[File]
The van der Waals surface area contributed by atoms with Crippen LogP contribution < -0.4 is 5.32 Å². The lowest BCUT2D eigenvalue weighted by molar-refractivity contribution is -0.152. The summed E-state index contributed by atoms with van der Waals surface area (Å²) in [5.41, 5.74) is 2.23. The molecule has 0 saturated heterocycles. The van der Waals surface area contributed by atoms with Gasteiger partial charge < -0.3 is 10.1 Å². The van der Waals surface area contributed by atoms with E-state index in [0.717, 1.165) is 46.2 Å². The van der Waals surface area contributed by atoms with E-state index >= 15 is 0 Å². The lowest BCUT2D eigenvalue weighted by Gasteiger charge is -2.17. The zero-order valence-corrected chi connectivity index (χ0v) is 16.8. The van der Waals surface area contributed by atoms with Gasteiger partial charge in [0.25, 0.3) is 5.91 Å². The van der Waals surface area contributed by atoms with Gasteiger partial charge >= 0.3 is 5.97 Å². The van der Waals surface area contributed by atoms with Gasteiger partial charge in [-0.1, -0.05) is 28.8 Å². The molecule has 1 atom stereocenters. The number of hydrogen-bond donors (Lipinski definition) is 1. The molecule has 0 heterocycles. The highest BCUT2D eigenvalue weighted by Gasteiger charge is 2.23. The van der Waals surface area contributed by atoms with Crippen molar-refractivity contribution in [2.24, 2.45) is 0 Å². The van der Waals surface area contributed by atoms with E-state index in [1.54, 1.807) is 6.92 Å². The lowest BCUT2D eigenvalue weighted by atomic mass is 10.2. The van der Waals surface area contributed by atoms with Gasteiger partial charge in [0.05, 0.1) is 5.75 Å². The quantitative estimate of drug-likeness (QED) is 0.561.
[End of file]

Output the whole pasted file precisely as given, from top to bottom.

The van der Waals surface area contributed by atoms with Crippen LogP contribution < -0.4 is 5.32 Å². The lowest BCUT2D eigenvalue weighted by molar-refractivity contribution is -0.152. The summed E-state index contributed by atoms with van der Waals surface area (Å²) in [5.41, 5.74) is 2.23. The molecule has 0 saturated heterocycles. The van der Waals surface area contributed by atoms with Gasteiger partial charge < -0.3 is 10.1 Å². The van der Waals surface area contributed by atoms with E-state index in [0.717, 1.165) is 46.2 Å². The van der Waals surface area contributed by atoms with E-state index >= 15 is 0 Å². The lowest BCUT2D eigenvalue weighted by Gasteiger charge is -2.17. The zero-order valence-corrected chi connectivity index (χ0v) is 16.8. The van der Waals surface area contributed by atoms with Gasteiger partial charge in [0.25, 0.3) is 5.91 Å². The van der Waals surface area contributed by atoms with Gasteiger partial charge >= 0.3 is 5.97 Å². The van der Waals surface area contributed by atoms with Gasteiger partial charge in [-0.1, -0.05) is 28.8 Å². The molecule has 1 atom stereocenters. The number of hydrogen-bond donors (Lipinski definition) is 1. The molecule has 0 heterocycles. The highest BCUT2D eigenvalue weighted by Gasteiger charge is 2.23. The van der Waals surface area contributed by atoms with Crippen molar-refractivity contribution in [2.24, 2.45) is 0 Å². The van der Waals surface area contributed by atoms with E-state index in [1.54, 1.807) is 6.92 Å². The lowest BCUT2D eigenvalue weighted by atomic mass is 10.2. The van der Waals surface area contributed by atoms with Gasteiger partial charge in [0.05, 0.1) is 5.75 Å². The quantitative estimate of drug-likeness (QED) is 0.561.